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Thread: Hoya's Binocular Harmonization - is it unique? Does it work?

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    Hoya's Binocular Harmonization - is it unique? Does it work?

    Hoya says they have fixed the issue of anisometropia with their binocular harmonization technology.

    My questions:
    - for those who have dispensed these lenses, do they really work better for pts with significant aniso?
    - is binocular harmonization built in to other digital PAL designs, but they manufacturer's don't highlight it? In other words, could the aniso be addressed equally in, say, an Autograph Intelligence lens, or an IOT lens?

    I'm asking because I have a pt who has never worn glasses, is 65, and has asked for a trifocal. I think a digital pal is going to work better for her because of the aniso, but I'm wondering if I should go with Hoya because of this specific technology.

    She is:
    OD: -5.00 sph
    OS: -0.75
    Add: +2.75

    Thanks for any insights.

  2. #2
    One eye sees, the other feels. OptiBoard Gold Supporter
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    This may help.

    https://www.2020mag.com/ce/design-a-...ual-experience

    From the above,

    Anisometropia is considered clinically significant if the power difference is two diopters or higher. But HOYA suggests that sub-clinical values are still an important consideration in progressive lens optics.
    implying that only low levels, probably no more than 1.50∆ of localized prism can be generated without creating problems, i.e. blur in the blend zone and other negative anomalies.

    If your client is symptomatic, maybe due to sudden onset of ansiometropia, or acquired late in life, they would benefit from an auxiliary pair of near only eyeglasses, slabbed segmented multifocal, etc.

    Hope this helps,

    Robert Martellaro
    Roberts Optical Ltd.
    Wauwatosa Wi.
    www.roberts-optical.com
    ~~~~~~~~~~~~~~~~~~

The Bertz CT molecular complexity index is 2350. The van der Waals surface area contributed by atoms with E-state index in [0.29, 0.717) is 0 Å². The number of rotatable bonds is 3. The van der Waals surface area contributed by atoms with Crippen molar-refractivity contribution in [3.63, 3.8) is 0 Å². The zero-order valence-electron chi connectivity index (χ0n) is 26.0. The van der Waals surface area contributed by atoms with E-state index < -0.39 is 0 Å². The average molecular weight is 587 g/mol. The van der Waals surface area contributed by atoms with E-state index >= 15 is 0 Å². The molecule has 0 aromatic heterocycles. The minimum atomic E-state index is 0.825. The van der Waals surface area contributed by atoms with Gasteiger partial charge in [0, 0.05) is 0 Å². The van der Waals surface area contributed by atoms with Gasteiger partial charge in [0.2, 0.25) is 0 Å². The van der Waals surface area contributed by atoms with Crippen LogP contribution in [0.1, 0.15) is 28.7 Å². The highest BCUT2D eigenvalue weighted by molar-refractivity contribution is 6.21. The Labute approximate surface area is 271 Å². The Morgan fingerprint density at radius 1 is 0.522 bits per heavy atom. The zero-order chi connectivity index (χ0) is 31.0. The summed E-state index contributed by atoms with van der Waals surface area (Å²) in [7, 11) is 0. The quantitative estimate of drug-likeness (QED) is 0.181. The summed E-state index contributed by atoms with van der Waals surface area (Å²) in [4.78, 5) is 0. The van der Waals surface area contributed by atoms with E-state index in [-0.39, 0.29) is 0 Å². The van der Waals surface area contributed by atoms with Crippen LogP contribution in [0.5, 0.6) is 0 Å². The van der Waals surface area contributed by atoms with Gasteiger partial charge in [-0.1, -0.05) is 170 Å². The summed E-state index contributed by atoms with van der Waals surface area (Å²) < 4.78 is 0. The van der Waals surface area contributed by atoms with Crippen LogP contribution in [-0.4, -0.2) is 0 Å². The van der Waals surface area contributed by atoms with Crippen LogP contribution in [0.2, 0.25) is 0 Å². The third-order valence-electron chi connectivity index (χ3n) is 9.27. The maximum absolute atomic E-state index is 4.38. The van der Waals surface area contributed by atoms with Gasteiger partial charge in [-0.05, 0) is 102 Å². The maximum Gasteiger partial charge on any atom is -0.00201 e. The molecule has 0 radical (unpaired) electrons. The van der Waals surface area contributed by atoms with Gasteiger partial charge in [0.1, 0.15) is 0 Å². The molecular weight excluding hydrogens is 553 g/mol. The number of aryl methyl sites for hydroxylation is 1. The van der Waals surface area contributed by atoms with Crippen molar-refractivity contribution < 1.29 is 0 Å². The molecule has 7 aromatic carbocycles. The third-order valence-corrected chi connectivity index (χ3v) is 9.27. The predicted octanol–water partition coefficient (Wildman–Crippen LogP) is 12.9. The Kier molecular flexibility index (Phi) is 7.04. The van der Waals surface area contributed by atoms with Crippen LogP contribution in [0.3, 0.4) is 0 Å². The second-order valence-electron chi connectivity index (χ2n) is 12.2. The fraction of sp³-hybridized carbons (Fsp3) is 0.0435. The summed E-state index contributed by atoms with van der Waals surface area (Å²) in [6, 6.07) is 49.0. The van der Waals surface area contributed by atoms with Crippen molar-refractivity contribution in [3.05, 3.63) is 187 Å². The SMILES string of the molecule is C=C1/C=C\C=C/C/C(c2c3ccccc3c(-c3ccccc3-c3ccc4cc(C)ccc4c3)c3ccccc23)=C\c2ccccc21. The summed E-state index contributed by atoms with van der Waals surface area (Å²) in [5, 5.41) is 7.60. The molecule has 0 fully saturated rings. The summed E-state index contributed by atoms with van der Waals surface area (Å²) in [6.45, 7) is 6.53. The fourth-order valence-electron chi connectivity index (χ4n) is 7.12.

Science is a way of trying not to fool yourself. - Richard P. Feynman

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    Robert is right... Hoya's technology is good, but doesn't fix high anisometropia.

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    Master OptiBoarder AngeHamm's Avatar
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    Quote Originally Posted by charisw View Post
    Hoya says they have fixed the issue of anisometropia with their binocular harmonization technology.

    My questions:
    - for those who have dispensed these lenses, do they really work better for pts with significant aniso?
    - is binocular harmonization built in to other digital PAL designs, but they manufacturer's don't highlight it? In other words, could the aniso be addressed equally in, say, an Autograph Intelligence lens, or an IOT lens?

    I'm asking because I have a pt who has never worn glasses, is 65, and has asked for a trifocal. I think a digital pal is going to work better for her because of the aniso, but I'm wondering if I should go with Hoya because of this specific technology.

    She is:
    OD: -5.00 sph
    OS: -0.75
    Add: +2.75

    Thanks for any insights.
    Putting that patient in a PAL of any kind is an express ticket to nonadaptville.
    I'm Andrew Hamm and I approve this message.

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    Thanks, everyone, I really appreciate it. I think we'll try a segmented multifocal with a slab off instead.

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    Master OptiBoarder AngeHamm's Avatar
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    Please keep us posted!
    I'm Andrew Hamm and I approve this message.

  7. #7
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    Quote Originally Posted by AngeHamm View Post
    Please keep us posted!
    Can do! We decided to back off to -3.50 in the OD in order to give her intermediate (since she's been used to monovision anyway; this is not sudden onset aniso), and do bifocals instead or trifocals (w
    ith a slab-off, of course)
    . Not having ever worn glasses this seemed like a more reasonable option.

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